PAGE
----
A core collection of 88 accessions was selected from a larger proso millet collection to represent different geographic origins and good field performance. Accessions in the core collection came from the following continents: 23 accessions from Eastern Europe, 16 from Western Asia, 14 from Eastern Asia, 12 from Americas, 6 from Southern Asia, 8 from Western Europe, 5 from Africa, 4 from Oceania. Among the accessions, 45 were landraces, 16 varieties, 2 wild forms, and 1 was identified as breeding material. Full information about genetic materials is provided in Additional file 1: Table S1. The core collection was previously characterized for its agronomic performance [18].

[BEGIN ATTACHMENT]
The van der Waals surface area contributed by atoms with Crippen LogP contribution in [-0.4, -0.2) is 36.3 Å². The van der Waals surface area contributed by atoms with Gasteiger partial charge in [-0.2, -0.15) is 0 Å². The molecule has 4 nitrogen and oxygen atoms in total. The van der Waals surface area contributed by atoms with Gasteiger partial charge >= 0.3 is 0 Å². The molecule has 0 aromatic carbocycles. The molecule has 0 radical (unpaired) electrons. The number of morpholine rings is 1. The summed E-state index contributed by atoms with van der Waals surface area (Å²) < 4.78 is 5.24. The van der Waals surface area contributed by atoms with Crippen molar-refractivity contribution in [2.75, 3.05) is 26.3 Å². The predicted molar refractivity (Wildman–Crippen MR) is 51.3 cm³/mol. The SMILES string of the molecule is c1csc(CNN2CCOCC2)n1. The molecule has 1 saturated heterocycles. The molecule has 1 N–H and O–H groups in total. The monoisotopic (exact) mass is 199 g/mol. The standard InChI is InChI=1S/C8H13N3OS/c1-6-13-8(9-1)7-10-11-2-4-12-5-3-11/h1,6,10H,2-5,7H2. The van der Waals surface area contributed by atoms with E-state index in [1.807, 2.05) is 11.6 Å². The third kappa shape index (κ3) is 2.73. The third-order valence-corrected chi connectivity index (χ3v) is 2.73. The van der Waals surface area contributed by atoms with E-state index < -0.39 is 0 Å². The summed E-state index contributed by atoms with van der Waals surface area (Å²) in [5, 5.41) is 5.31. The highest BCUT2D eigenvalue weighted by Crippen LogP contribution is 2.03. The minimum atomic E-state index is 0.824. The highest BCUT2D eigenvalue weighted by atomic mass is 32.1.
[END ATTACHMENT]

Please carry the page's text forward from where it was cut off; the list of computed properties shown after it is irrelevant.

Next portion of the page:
We selected healthy seeds from the same harvest for each accession and we performed automated phenotyping on seed measures including seed length (SL, in mm), seed width (SW, in mm), seed perimeter (SP, in mm), seed perimeter to length (SPL, in mm), seed length to width (SLW, in mm), seed length to width ratio (SLWR), seed circularity (SC), and seed color (RGB). We found a broad variability for all the seed traits analysed (Table 1). Distributions of phenotype frequencies were mostly normal  (Fig. 1A), even though SLWR, RGB and SC showed excess kurtosis because of uneven distribution of seed shapes in the collection (Additional file 2: Figure S1). A correlation analysis was performed among all measured traits. As expected, most of the seed size traits were highly correlated, but no correlation was observed between seed size and color (Fig. 1B). When seed traits were correlated with agronomic traits previously measured on the collection [18], we identified significant positive correlations between SW, SWT and dry biomass (DB) and grain yield (GY), meaning that accessions with larger seeds had higher yield (Fig. 1B). An analysis of variance (ANOVA) indicated that accessions from the Americas had a different shape with largest SW and a significantly lower SLW and SLWR; all these accessions were improved materials (Additional file 2: Figure S2). Seed accessions from Western Asia were significantly smaller as reported by SW, with most of them being landrace materials. Based on visible differences in seed colour, the collection could be divided into five groups: 52 (59.09%) yellow, 15 (17.04%) white/grey, 7 (7.95%) green, 7 (7.95%) orange/red, and 7 (7.95%) black. RGB values in scanned pictures confirmed a higher number of lighter seeded accessions, with Western and Southern Asia having significantly different RGB values from the rest (Additional file 2: Figure S2).